Computer Science Thesis Oral

Wednesday, June 24, 2015 - 10:00am


8102 Gates & Hillman Centers



More than one million Internet search engine queries are made every minute, and people are asking an ever-increasing number of queries. Researchers have developed Information Extraction (IE) systems that are able to address some of these queries. Most of these IE systems, however, are designed for batch processing and favor high precision (i.e., few false positives) over high recall (i.e., few false negatives). These IE systems have also been developed to readily evaluate only factoid queries. By contrast, many real-world applications, such as servicing knowledge requests from humans or automated agents, require broad coverage and fast, yet customizable, response times for non-factoid and complex queries. In this thesis, we investigate anytime applications in the form of information extraction tasks initiated as queries from either automated agents or humans. The thesis will introduce new models and approaches for learning to respond to the truth of facts using unstructured web information. In addition to processing unstructured information on the Web, our approaches are able to determine the response to a new query by integrating opinions from multiple knowledge harvesting systems. If a response is desired within a specific time budget (e.g., in less than 2 seconds), then only a subset of these resources can be queried. We propose a new method which learns a policy that chooses which queries to send to which resources, by accommodating varying budget constraints that are available only at query (test) time. We further extend our information validation approaches to automatically measure and incorporate the credibility of different web information sources into their claim validation. We present a novel and integrated approach which, given a set of claims to validate, extracts a set of pro and con arguments from the Web, and jointly estimates the credibility of sources and the correctness of claims. Our approach uses Probabilistic Soft Logic (PSL), resulting in a flexible and principled framework which makes it easy to state and incorporate different forms of prior-knowledge. Finally, we show how our information extraction techniques can be used to provide knowledge to anytime intelligent agents, in particular, for a find-deliver task in a real mobile robot (CoBot) and for a trip planner agent. Thesis Committee:Manuel Blum (Co-Chair)Manuela Veloso (Co-Chair)Tom MitchellCraig Knoblock (USC/ISI)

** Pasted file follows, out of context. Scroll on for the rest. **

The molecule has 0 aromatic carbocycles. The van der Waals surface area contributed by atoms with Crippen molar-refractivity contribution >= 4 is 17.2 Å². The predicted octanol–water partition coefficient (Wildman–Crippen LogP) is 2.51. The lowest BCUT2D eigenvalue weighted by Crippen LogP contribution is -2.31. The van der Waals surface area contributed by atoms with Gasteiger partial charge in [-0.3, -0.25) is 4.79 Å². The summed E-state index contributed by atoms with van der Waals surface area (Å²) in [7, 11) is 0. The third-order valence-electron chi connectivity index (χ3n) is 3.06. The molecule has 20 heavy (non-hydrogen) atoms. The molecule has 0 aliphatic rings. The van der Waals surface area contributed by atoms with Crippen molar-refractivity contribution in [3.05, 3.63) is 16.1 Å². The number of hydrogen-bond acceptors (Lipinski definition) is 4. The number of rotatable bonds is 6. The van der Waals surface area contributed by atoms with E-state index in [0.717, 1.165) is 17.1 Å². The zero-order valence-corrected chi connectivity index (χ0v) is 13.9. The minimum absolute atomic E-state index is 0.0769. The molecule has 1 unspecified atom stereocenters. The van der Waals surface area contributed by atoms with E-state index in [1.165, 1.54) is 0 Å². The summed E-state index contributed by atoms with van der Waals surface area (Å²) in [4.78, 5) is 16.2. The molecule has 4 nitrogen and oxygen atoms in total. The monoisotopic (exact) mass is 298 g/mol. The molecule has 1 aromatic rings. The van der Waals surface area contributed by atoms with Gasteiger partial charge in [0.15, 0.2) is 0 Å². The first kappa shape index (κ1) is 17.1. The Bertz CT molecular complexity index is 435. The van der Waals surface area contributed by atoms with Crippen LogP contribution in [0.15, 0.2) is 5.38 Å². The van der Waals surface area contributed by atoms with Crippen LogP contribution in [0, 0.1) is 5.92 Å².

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Thesis Oral